Tuesday, March 28, 2006

Can I get a witness? (I dare you)

It's 6.45am where I live.

I'm grumpy.

I have a Huey Lewis and the News song running through my head. But that's not what's making me grumpy.

About 90% of the links on my favorites list (I'm too lazy to get an aggregator) identify as one flavor of Christianity or another. And last night, as I was flipping through them, they fell into two broad categories.

1) Dear sweet Jesus, it sucks to be a Christian.
2) Dear sweet Jesus, it sucks we have people like Them saying they're Christians.

With a witness like this, no wonder my state's got 87% of the population not attending church. No wonder why, when I invited an acquaintance to Ash Wednesday services she declined, because she was starting a three-week 'cleansing fast' to 'clear [her] body and mind'.

Nah. We can't tell people about the joys of taking up the light yoke, the easy burden, and toddling off towards Calvary behind Jesus, called the Christ. Instead, we've got to snipe at each other, saying that conservatives are just wrong and unneccesary (and probably racist to boot!), but not giving a better way. Saying liberals, for all their talk of inclusion, are really exclusionary and reactionary (and probably Pagans to boot!), and then not giving an alterantive. We're so busy on the Internet pointing out each other's failings (and how in the world can we see each other's failings through that big ol' plank of wood in our eyes, I'm wondering).

When we get sniped at, oh, boy, look out! We get our righteous indignation all up in the house. We are pained, brothers and sisters! We have been hurt! We have been martyred on the Internet! We sit back and fan ourselves with our hands and say, "We're suffering for Jesus!"


That's right, I called 'bullshit'. To the whole confounded mess. If you've got Internet access and time to waste strolling around the Internet, you probably also have food, and shelter, and a warm bed, and heat, and clothing. You're not in jail. You're not afraid your words are going to throw you in jail. You're not afraid of people breaking down your door and dragging you off just because you confess Jesus Christ as Lord and Savior. I have known martyrs. You, my dear brother or sister blogger, are not a martyr.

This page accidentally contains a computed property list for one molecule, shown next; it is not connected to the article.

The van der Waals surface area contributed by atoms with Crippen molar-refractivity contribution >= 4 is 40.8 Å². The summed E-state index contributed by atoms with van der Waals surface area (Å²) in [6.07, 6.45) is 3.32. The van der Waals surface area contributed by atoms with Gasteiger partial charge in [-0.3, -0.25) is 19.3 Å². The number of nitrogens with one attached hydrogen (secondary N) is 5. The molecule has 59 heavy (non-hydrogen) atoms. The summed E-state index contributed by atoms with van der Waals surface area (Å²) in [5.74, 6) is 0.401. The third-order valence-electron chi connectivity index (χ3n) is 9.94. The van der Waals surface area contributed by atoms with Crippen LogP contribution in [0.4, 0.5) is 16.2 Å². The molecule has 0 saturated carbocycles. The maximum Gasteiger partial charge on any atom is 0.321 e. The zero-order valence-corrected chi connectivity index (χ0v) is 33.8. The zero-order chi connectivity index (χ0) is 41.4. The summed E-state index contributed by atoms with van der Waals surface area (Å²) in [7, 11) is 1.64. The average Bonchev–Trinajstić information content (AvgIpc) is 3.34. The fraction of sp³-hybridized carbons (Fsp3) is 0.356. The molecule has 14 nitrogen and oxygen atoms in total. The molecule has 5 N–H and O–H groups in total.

I dare you, my dear brothers and sisters.
I not only dare you, I triple-dog dare you.
If you have a blog, today you've got a writing assignment.
Today, you're going to post your witness. And you're going to leave all the pointing fingers at people what done you wrong out of it.
And for your convenience, we've got questions for you to answer!

1) When was the last time you felt the Holy Spirit move?
Vestry retreat last weekend. The HS was definately there, the whole time (and it was wierd being in the middle of a group of people who not only talked about the HS moving, but took it for granted), but during Morning Prayer on Saturday it was almost physical, like if I turned my head and reached out my hand, I could see and touch it.

2) Did you have a single conversion experience that you can identify?
Yes. Church camp. I was a miserable preteen, and to boot, my best friend at camp had been kicked out the night before for fighting (he'd stood up to a kid who was picking on me). We were listening to one of the counselors give her experiences as a recovering alcoholic. I don't remember much of the talk, I was wrapped up in my own little haze of misery, and contemplating how this suicide attempt was going to be the one that worked (just for the record, I wasn't Goth, I got good grades, and I was very, very good at hiding things from people). Well, the speaker kept repeating the phrase, "just give everything over to Jesus." And that was the only thing that broke through my little haze. Finally, in my head, I told Jesus, "You want it? FINE! Take it!" And Jesus said, "Okay." Since then, I've had ups and downs and such, but I've never utterly given up faith in God and Jesus Christ. I just flat-out can't.

3) What was the last miracle you saw/experienced?
Waking up this morning. Before that, every baby and child walking around. Nothing more implausible and impossible than a baby. If you want big, flashy miracles, well, I saw an icon that had restored itself a couple weeks back.